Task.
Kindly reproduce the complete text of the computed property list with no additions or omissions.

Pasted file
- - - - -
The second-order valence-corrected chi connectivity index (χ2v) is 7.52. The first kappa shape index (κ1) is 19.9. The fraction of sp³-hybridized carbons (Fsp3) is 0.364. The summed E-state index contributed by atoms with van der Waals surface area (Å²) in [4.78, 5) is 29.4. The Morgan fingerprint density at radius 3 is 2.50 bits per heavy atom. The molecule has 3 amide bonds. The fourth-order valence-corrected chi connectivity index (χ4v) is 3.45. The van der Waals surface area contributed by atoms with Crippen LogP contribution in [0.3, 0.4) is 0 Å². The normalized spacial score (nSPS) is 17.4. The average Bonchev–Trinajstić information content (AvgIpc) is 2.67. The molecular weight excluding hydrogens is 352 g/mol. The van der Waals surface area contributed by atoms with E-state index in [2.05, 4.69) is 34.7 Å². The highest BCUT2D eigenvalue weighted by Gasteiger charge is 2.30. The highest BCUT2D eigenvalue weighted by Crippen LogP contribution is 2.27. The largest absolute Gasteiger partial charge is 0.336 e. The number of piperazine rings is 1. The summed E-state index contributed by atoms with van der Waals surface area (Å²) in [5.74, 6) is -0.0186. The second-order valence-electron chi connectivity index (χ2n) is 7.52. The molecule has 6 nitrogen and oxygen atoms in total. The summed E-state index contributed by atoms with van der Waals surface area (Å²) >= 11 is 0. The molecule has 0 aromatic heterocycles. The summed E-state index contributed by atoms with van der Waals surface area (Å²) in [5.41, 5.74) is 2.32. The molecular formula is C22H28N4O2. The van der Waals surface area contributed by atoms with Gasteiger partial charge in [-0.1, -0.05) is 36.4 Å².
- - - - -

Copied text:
The second-order valence-corrected chi connectivity index (χ2v) is 7.52. The first kappa shape index (κ1) is 19.9. The fraction of sp³-hybridized carbons (Fsp3) is 0.364. The summed E-state index contributed by atoms with van der Waals surface area (Å²) in [4.78, 5) is 29.4. The Morgan fingerprint density at radius 3 is 2.50 bits per heavy atom. The molecule has 3 amide bonds. The fourth-order valence-corrected chi connectivity index (χ4v) is 3.45. The van der Waals surface area contributed by atoms with Crippen LogP contribution in [0.3, 0.4) is 0 Å². The normalized spacial score (nSPS) is 17.4. The average Bonchev–Trinajstić information content (AvgIpc) is 2.67. The molecular weight excluding hydrogens is 352 g/mol. The van der Waals surface area contributed by atoms with E-state index in [2.05, 4.69) is 34.7 Å². The highest BCUT2D eigenvalue weighted by Gasteiger charge is 2.30. The highest BCUT2D eigenvalue weighted by Crippen LogP contribution is 2.27. The largest absolute Gasteiger partial charge is 0.336 e. The number of piperazine rings is 1. The summed E-state index contributed by atoms with van der Waals surface area (Å²) in [5.74, 6) is -0.0186. The second-order valence-electron chi connectivity index (χ2n) is 7.52. The molecule has 6 nitrogen and oxygen atoms in total. The summed E-state index contributed by atoms with van der Waals surface area (Å²) >= 11 is 0. The molecule has 0 aromatic heterocycles. The summed E-state index contributed by atoms with van der Waals surface area (Å²) in [5.41, 5.74) is 2.32. The molecular formula is C22H28N4O2. The van der Waals surface area contributed by atoms with Gasteiger partial charge in [-0.1, -0.05) is 36.4 Å².